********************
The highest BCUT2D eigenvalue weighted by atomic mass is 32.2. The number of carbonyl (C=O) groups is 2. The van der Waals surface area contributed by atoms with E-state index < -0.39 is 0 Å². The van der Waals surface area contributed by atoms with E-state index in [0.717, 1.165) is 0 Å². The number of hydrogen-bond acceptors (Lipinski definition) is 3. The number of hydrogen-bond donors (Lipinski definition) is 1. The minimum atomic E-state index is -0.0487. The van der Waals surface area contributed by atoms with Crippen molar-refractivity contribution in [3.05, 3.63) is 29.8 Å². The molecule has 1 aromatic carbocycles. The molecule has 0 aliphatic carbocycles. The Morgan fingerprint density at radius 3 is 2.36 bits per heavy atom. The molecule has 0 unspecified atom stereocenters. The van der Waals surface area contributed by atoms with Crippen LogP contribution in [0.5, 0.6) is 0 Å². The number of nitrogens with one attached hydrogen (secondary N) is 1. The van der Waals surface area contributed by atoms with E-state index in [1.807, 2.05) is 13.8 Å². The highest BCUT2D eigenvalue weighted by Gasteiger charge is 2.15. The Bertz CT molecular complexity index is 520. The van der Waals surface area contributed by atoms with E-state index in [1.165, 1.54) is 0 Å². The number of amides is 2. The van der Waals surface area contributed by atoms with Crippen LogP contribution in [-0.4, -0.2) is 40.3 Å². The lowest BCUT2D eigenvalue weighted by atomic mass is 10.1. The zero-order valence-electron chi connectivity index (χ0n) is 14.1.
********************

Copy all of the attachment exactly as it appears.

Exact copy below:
The highest BCUT2D eigenvalue weighted by atomic mass is 32.2. The number of carbonyl (C=O) groups is 2. The van der Waals surface area contributed by atoms with E-state index < -0.39 is 0 Å². The van der Waals surface area contributed by atoms with E-state index in [0.717, 1.165) is 0 Å². The number of hydrogen-bond acceptors (Lipinski definition) is 3. The number of hydrogen-bond donors (Lipinski definition) is 1. The minimum atomic E-state index is -0.0487. The van der Waals surface area contributed by atoms with Crippen molar-refractivity contribution in [3.05, 3.63) is 29.8 Å². The molecule has 1 aromatic carbocycles. The molecule has 0 aliphatic carbocycles. The Morgan fingerprint density at radius 3 is 2.36 bits per heavy atom. The molecule has 0 unspecified atom stereocenters. The van der Waals surface area contributed by atoms with Crippen LogP contribution in [0.5, 0.6) is 0 Å². The number of nitrogens with one attached hydrogen (secondary N) is 1. The van der Waals surface area contributed by atoms with E-state index in [1.807, 2.05) is 13.8 Å². The highest BCUT2D eigenvalue weighted by Gasteiger charge is 2.15. The Bertz CT molecular complexity index is 520. The van der Waals surface area contributed by atoms with E-state index in [1.165, 1.54) is 0 Å². The number of amides is 2. The van der Waals surface area contributed by atoms with Crippen LogP contribution in [-0.4, -0.2) is 40.3 Å². The lowest BCUT2D eigenvalue weighted by atomic mass is 10.1. The zero-order valence-electron chi connectivity index (χ0n) is 14.1.